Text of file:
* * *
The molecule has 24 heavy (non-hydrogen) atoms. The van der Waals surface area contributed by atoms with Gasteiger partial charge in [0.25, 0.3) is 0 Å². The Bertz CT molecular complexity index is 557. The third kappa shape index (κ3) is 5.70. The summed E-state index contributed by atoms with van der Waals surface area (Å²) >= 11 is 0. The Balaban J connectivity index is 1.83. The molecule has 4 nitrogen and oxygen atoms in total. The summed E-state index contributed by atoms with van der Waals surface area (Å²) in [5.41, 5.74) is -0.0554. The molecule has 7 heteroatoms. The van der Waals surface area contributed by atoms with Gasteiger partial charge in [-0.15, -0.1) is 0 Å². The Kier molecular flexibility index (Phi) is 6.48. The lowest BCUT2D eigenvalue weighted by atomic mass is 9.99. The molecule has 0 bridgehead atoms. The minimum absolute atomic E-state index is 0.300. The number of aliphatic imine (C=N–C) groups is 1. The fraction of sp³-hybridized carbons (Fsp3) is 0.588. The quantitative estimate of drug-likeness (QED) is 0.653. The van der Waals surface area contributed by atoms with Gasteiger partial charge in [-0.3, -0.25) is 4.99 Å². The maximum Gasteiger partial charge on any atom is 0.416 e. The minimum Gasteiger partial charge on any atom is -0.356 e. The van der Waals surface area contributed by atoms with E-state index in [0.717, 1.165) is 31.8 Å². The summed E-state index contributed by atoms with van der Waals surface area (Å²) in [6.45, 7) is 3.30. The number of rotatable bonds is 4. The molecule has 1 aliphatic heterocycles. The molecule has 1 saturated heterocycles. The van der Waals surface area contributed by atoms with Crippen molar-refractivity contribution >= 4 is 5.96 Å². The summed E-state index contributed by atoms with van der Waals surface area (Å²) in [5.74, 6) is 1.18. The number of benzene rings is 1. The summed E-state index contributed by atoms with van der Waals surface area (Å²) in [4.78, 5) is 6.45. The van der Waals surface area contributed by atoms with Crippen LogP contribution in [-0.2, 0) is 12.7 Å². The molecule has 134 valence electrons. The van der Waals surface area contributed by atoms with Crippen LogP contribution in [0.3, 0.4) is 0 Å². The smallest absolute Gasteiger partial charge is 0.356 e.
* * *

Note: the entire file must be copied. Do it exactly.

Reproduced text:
The molecule has 24 heavy (non-hydrogen) atoms. The van der Waals surface area contributed by atoms with Gasteiger partial charge in [0.25, 0.3) is 0 Å². The Bertz CT molecular complexity index is 557. The third kappa shape index (κ3) is 5.70. The summed E-state index contributed by atoms with van der Waals surface area (Å²) >= 11 is 0. The Balaban J connectivity index is 1.83. The molecule has 4 nitrogen and oxygen atoms in total. The summed E-state index contributed by atoms with van der Waals surface area (Å²) in [5.41, 5.74) is -0.0554. The molecule has 7 heteroatoms. The van der Waals surface area contributed by atoms with Gasteiger partial charge in [-0.15, -0.1) is 0 Å². The Kier molecular flexibility index (Phi) is 6.48. The lowest BCUT2D eigenvalue weighted by atomic mass is 9.99. The molecule has 0 bridgehead atoms. The minimum absolute atomic E-state index is 0.300. The number of aliphatic imine (C=N–C) groups is 1. The fraction of sp³-hybridized carbons (Fsp3) is 0.588. The quantitative estimate of drug-likeness (QED) is 0.653. The van der Waals surface area contributed by atoms with Gasteiger partial charge in [-0.3, -0.25) is 4.99 Å². The maximum Gasteiger partial charge on any atom is 0.416 e. The minimum Gasteiger partial charge on any atom is -0.356 e. The van der Waals surface area contributed by atoms with E-state index in [0.717, 1.165) is 31.8 Å². The summed E-state index contributed by atoms with van der Waals surface area (Å²) in [6.45, 7) is 3.30. The number of rotatable bonds is 4. The molecule has 1 aliphatic heterocycles. The molecule has 1 saturated heterocycles. The van der Waals surface area contributed by atoms with Crippen molar-refractivity contribution >= 4 is 5.96 Å². The summed E-state index contributed by atoms with van der Waals surface area (Å²) in [5.74, 6) is 1.18. The number of benzene rings is 1. The summed E-state index contributed by atoms with van der Waals surface area (Å²) in [4.78, 5) is 6.45. The van der Waals surface area contributed by atoms with Crippen LogP contribution in [-0.2, 0) is 12.7 Å². The molecule has 134 valence electrons. The van der Waals surface area contributed by atoms with Crippen LogP contribution in [0.3, 0.4) is 0 Å². The smallest absolute Gasteiger partial charge is 0.356 e.